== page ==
With over one hundred and fifty thousand Diptera species, divided into over one hundred families, a proper categorization of different types of flies would necessarily be an encyclopedic endeavor.
A less systemic approach to Diptera often begins by thinking about them in terms of their relationship to humans.
Many people, for example, want to know about poisonous flies. In fact, there are no poisonous flies in the sense that these insect produce and inject venom as do some spiders. It's more accurate to think of flies as disease spreading pests that pick up bacteria and viruses from many different sources, and then spread those bacteria and viruses during the course of their every day existence. Mosquito transmission of West Nile virus for example, presents an ongoing challenge to public health officials.
Notwithstanding the pest label, many fly families can be considered as beneficial insects that pollinate plants and prey on insect pests. This brief presentation provides pictures and descriptions of some basic fly types to help answer beginning fly identification questions.
Speaking of mimics, they abound in the world of flies. The fuzzy bodies of bee flies (family Bombyliidae), for example, explains their nickname. Like bees, many Bombyliidae are natural pollinators that nectar on flowers.
However, unlike bees and wasps, Bombyliidae are not stinging or biting insects.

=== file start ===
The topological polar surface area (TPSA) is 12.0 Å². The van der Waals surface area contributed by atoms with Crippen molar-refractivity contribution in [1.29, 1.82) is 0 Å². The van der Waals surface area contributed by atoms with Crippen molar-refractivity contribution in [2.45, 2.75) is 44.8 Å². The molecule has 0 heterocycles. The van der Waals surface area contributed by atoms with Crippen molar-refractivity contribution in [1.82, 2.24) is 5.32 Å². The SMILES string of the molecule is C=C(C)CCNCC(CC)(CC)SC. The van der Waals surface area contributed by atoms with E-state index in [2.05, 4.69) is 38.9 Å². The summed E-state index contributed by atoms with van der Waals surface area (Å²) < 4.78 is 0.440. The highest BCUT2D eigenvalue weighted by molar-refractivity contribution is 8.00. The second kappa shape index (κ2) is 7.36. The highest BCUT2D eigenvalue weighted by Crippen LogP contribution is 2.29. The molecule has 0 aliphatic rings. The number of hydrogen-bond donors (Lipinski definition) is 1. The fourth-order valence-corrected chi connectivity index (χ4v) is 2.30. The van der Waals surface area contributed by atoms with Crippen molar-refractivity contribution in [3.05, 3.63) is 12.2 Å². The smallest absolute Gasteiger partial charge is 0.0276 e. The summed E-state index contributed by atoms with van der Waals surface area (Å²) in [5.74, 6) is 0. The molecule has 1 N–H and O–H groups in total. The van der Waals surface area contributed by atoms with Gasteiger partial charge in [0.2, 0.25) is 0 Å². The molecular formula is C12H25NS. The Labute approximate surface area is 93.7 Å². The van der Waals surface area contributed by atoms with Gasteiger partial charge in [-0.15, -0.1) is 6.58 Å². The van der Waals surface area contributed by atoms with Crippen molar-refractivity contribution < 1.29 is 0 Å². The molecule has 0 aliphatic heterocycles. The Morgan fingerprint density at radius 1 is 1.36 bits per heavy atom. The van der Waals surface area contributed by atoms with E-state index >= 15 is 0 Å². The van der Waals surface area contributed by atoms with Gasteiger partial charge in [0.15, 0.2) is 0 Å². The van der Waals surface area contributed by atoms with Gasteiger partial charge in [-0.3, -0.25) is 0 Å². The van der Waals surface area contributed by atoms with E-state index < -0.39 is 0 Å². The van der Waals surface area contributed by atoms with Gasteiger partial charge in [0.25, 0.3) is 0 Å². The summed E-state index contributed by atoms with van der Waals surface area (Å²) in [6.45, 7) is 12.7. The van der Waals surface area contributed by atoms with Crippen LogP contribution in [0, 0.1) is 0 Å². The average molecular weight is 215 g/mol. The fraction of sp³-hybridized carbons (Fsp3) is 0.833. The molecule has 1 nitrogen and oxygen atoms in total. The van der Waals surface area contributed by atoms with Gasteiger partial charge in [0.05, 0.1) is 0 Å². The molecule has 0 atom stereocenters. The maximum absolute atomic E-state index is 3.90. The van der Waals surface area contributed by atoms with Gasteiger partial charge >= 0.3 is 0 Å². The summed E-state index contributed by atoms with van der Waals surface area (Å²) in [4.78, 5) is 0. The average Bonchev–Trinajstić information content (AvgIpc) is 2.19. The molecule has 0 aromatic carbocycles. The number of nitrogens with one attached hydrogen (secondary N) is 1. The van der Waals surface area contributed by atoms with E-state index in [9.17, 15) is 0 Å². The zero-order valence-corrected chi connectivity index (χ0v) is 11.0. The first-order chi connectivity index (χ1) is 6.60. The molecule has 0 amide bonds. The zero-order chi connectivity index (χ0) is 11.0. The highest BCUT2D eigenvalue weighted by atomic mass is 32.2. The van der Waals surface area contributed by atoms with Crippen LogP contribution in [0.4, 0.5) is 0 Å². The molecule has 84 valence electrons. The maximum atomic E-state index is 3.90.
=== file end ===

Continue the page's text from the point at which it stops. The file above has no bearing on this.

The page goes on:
With approximately eight hundred North American species, Bombyliidae represent a fairly robust family that divides into multiple subfamilies and genera.
A group of flies commonly called flower flies and technically called syrphid flies get characterized as beneficial insects because their larvae consume aphids.
With over seventy five different genera and hundreds of species, identification of any one species can be difficult.
Syrphid identification involves matching thoracic and abdominal patterns to a genus, and hopefully species.
With a few species, eye color and face color can be a good ID clues. A few species have a distinct hair pattern on the abdomen. In some cases, a close up of the wing pattern also helps.
One lesser known Eristalis fact... Microsoft co-founders Bill Gates and Paul Allen had Eristalis species named after them: Bill Gates' flower fly (Eristalis gatesi); Paul Allen's flower fly (Eristalis alleni).
Parasitism, a reproductive strategy not typically associated with flies, serves as a key trait uniting the large and diverse fly family Tachinidae, better known as tachinid flies.
With a world wide distribution of some ten thousand species, the tachinids have been loosely organized according to common parasitic strategies along with common physical traits.
For example, the smallest subfamily of Tachinidae, the Phasiinae, usually get classified as the least hairy tachinids that parasitize true bugs (order Heteroptera).
Entomologists generally converge on the idea that most Tachininae species, along with other tachinids, adopt a parasitic reproductive strategy that targets members of the Lepidoptera order, butterflies and moths, as the host for their larvae.